On Physician Assisted Suicide
The Supportive Care Coalition opposes public policy that advances the legalization of physician-assisted suicide. This position is grounded in our respect for the sacredness of human life, our long tradition of caring for persons who are most vulnerable, our commitment to the provision of high quality palliative care and our concern for the integrity of medical, nursing and allied health professionals.
We promote public policy that will improve and expand access to and implementation/delivery of high-quality palliative and end-of-life care services. Palliative care anticipates the physical, psycho-social and spiritual needs of persons living with advanced serious illness and addresses their suffering.
To read more, see the link below:
The American Medical Association Council on Ethical and Judicial Affairs recently reaffirmed their opposition to physician-assisted suicide in a report that will be brought to a vote at the next Annual Meeting of the AMA.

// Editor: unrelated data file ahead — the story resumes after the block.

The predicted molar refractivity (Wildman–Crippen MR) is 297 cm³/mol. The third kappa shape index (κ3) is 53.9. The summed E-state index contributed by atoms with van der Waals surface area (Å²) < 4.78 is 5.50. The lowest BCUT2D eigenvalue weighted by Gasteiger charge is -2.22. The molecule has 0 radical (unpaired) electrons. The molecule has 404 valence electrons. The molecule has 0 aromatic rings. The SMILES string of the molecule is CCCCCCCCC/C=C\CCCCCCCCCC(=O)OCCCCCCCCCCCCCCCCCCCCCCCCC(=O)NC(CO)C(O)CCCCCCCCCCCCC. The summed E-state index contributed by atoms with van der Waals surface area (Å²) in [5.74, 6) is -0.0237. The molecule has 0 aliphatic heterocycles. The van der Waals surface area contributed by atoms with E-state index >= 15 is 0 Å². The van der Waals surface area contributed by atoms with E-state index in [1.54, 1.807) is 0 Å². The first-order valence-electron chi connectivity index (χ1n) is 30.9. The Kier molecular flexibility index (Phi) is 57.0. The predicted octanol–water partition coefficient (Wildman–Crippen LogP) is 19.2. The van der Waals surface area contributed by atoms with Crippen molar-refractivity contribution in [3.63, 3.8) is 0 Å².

Dr. Brian Callister at a news conference held by Second Thoughts Connecticut prior to the public hearing on HB 5417, legislation to legalize assisted suicide in Connecticut.
In 2017, 29 states defeated bills to legalize or expand assisted suicide by outright votes, inaction
or withdrawal. To read the summary from the Patient Right's Action Fund, see the link below:
Dr. Ira Byock in Stat News:
Position statement from the American College of Physicians:
Recent articles on physician assisted suicide from a special issue of the Journal of Oncology Practice:
- Reasons to Reject Physician Assisted Suicide/Physician Aid in Dying by Mark A. O’Rourke, M. Colleen O’Rourke, and Matthew F. Hudson
- Enhancing Informed Consent for Physician Aid in Dying: Potential Role of Handout on Possible Benefits of Palliative Care by Harry Peled, Kathleen Bickel, and Christina Puchalski
- Physician Aid in Dying: Caught Between the Extremes by Jeffery Ward